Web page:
Position Player Josh Ford
There were Yakima Bears who hit better than Josh Ford's .284 average, including infielder Derek Bruce (.331) and third baseman Trey Hendricks (.322), and several who slugged better than Ford's .333, including outfielder Chris Rahl (.381) and shortstop Ricardo Sosa (.460). So how exactly did Josh Ford win Player of the Month for July?
By doing all the little things well, and one big thing the best. Ford's steady play behind the plate has been great for a young pitching staff seeing pro hitters for the first time, and it has been there nearly every day.
"He handles pitchers like a vet," one scout said of Ford, "It's clear he's comfortable talking to them, and they trust him. The fact that he's back there almost everyday is going to help his pitchers more than it's going to help him, but it helps the team a ton."
Ford appeared in 27 of Yakima's 30 games in July, committing only three errors and anchoring a staff full of first and second year players still learning how to pitch in professional baseball. He doesn't ask for days off and doesn't want them, he wants to strap on the gear, something you're always looking for behind the plate. That alone wouldn't have gotten Ford the nod, but combine that with a team leading 20 RBI in the month and a spectacular .344 batting average with runners on and one thing becomes clear.
Josh Ford is clutch.
And the clutcher the situation the better he'll be. Runners on with two out? How about a .450 average, how about runners in scoring position and two out, an even .500. Josh Ford does the little things that many catchers at his level haven't learned yet, and has the killer instinct that can't be taught at any level, and that's why he's the FutureBacks.com Position Player of the Month of July.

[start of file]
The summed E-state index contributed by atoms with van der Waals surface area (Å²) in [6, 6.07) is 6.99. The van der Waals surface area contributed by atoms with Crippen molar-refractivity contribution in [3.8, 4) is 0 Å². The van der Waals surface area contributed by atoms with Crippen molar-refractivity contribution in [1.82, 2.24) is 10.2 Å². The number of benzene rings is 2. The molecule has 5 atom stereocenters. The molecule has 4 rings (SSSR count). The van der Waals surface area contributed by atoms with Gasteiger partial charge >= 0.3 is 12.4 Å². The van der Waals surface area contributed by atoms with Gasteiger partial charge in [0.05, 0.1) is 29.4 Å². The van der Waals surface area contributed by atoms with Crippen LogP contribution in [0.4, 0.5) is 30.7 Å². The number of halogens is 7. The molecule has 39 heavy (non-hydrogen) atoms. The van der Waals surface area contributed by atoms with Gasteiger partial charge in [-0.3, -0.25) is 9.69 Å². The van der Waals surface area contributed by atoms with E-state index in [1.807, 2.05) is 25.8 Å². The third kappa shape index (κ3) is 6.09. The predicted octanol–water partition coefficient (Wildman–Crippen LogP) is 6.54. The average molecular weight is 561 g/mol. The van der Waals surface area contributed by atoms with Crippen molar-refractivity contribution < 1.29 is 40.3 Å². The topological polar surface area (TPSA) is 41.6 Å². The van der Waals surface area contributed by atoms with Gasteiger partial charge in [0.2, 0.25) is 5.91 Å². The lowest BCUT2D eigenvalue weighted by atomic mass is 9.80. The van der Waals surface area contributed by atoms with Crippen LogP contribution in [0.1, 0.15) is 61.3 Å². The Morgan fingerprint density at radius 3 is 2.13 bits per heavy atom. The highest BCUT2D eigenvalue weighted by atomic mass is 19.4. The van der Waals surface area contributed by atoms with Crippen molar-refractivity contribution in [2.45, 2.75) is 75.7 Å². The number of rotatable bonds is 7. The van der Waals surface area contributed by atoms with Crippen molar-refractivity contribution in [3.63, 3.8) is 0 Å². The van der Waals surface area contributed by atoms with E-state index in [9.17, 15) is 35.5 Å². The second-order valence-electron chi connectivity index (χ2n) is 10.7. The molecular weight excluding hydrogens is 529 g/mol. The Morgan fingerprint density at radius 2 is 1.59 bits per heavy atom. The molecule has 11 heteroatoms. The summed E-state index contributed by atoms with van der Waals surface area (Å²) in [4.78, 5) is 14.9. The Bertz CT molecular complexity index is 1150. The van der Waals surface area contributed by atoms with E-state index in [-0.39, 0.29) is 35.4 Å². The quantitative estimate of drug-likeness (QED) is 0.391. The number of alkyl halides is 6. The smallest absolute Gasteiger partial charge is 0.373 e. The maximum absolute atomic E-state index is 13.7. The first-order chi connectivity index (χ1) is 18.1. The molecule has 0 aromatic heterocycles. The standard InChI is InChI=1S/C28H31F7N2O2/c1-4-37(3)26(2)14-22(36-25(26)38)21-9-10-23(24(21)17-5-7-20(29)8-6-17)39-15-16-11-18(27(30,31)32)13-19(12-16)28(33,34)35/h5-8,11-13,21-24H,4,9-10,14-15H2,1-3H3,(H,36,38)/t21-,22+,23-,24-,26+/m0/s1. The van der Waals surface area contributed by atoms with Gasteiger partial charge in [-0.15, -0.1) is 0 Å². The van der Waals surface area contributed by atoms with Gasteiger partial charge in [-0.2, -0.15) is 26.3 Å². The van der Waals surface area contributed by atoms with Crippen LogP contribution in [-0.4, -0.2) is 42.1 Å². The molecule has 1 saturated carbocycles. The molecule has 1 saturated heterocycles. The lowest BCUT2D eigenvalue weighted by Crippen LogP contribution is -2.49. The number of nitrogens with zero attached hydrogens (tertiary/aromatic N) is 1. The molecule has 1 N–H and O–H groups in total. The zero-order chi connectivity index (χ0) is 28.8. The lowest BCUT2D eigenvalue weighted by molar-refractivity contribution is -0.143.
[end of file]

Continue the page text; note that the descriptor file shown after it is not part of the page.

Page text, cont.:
Pitcher Ryan Doherty
You might have heard of Ryan Doherty before now, you might even have seen him. Doherty was signed as a non-drafted free agent by the Diamondbacks, yet he had already been featured on ESPN long before that. Why?
Because Ryan Doherty is 7'1".
He'd gotten some face time as the closer on the Notre Dame baseball squad, mostly for the novelty of a seven foot pitcher, but most teams were unimpressed with his stuff. Shortly after moving to Yakima Doherty has already picked up three to four miles an hour on his fastball, the result of work with the Yakima coaching staff, and he showcased his new and improved stuff all the way through July.
Coming out of the bullpen Doherty earned a 2-1 record in July and had a stellar 2.51 ERA. While others, like Matt Krohe (1.93) and Kyler Newby (1.59) had lower only Newby featured a lower opponents against batting average than Doherty's .157. The sharp (and 'sharp' might be an understatement) downward plane of Doherty's fastball gives him an immense advantage, and many scouts have commented that even though his fastball is still riding in the low 90s it gets on hitters more quickly than that, because he's releasing it nearly five feet closer to the hitter than they are typically used to.
Doherty showed excellent control, walking just three against 19 strikeouts in July and showed the ability to stretch his arm out, going as many as three innings in a single appearance. While there is no such thing as a sure thing pitcher in the Short Season Northwest League, Doherty's physical presence and sponge-like ability to learn certainly give him a shot.